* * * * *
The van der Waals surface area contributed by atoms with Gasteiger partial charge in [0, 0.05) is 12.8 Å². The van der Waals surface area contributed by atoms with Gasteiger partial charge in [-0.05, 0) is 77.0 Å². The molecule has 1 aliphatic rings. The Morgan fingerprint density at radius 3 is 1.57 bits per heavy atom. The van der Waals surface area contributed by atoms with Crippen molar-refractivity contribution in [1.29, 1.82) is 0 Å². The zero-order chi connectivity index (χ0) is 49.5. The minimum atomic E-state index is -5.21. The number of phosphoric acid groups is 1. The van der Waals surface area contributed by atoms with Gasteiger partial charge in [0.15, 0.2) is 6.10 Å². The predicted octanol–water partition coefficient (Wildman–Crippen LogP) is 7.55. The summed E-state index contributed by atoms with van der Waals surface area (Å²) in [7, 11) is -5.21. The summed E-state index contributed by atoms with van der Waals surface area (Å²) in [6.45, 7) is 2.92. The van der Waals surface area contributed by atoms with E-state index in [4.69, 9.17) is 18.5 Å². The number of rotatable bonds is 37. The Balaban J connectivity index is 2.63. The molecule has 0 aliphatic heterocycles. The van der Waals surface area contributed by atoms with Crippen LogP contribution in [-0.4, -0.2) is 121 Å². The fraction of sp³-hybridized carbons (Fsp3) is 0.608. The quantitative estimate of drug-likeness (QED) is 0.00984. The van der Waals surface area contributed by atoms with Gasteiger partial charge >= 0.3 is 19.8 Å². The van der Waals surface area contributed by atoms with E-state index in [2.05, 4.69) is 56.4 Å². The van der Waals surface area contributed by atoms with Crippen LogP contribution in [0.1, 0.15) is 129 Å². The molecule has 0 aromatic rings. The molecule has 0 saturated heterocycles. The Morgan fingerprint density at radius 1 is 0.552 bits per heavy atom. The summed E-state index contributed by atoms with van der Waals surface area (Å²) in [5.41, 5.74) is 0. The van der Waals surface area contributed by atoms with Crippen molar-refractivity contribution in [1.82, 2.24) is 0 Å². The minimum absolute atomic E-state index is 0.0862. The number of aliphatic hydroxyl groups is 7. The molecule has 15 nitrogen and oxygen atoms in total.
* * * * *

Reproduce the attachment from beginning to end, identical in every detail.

The van der Waals surface area contributed by atoms with Gasteiger partial charge in [0, 0.05) is 12.8 Å². The van der Waals surface area contributed by atoms with Gasteiger partial charge in [-0.05, 0) is 77.0 Å². The molecule has 1 aliphatic rings. The Morgan fingerprint density at radius 3 is 1.57 bits per heavy atom. The van der Waals surface area contributed by atoms with Crippen molar-refractivity contribution in [1.29, 1.82) is 0 Å². The zero-order chi connectivity index (χ0) is 49.5. The minimum atomic E-state index is -5.21. The number of phosphoric acid groups is 1. The van der Waals surface area contributed by atoms with Gasteiger partial charge in [0.15, 0.2) is 6.10 Å². The predicted octanol–water partition coefficient (Wildman–Crippen LogP) is 7.55. The summed E-state index contributed by atoms with van der Waals surface area (Å²) in [7, 11) is -5.21. The summed E-state index contributed by atoms with van der Waals surface area (Å²) in [6.45, 7) is 2.92. The van der Waals surface area contributed by atoms with E-state index in [4.69, 9.17) is 18.5 Å². The number of rotatable bonds is 37. The Balaban J connectivity index is 2.63. The molecule has 0 aliphatic heterocycles. The van der Waals surface area contributed by atoms with Crippen LogP contribution in [-0.4, -0.2) is 121 Å². The fraction of sp³-hybridized carbons (Fsp3) is 0.608. The quantitative estimate of drug-likeness (QED) is 0.00984. The van der Waals surface area contributed by atoms with Gasteiger partial charge >= 0.3 is 19.8 Å². The van der Waals surface area contributed by atoms with E-state index in [2.05, 4.69) is 56.4 Å². The van der Waals surface area contributed by atoms with Crippen LogP contribution in [0.1, 0.15) is 129 Å². The molecule has 0 aromatic rings. The molecule has 0 saturated heterocycles. The Morgan fingerprint density at radius 1 is 0.552 bits per heavy atom. The summed E-state index contributed by atoms with van der Waals surface area (Å²) in [5.41, 5.74) is 0. The van der Waals surface area contributed by atoms with Crippen molar-refractivity contribution in [1.82, 2.24) is 0 Å². The minimum absolute atomic E-state index is 0.0862. The number of aliphatic hydroxyl groups is 7. The molecule has 15 nitrogen and oxygen atoms in total.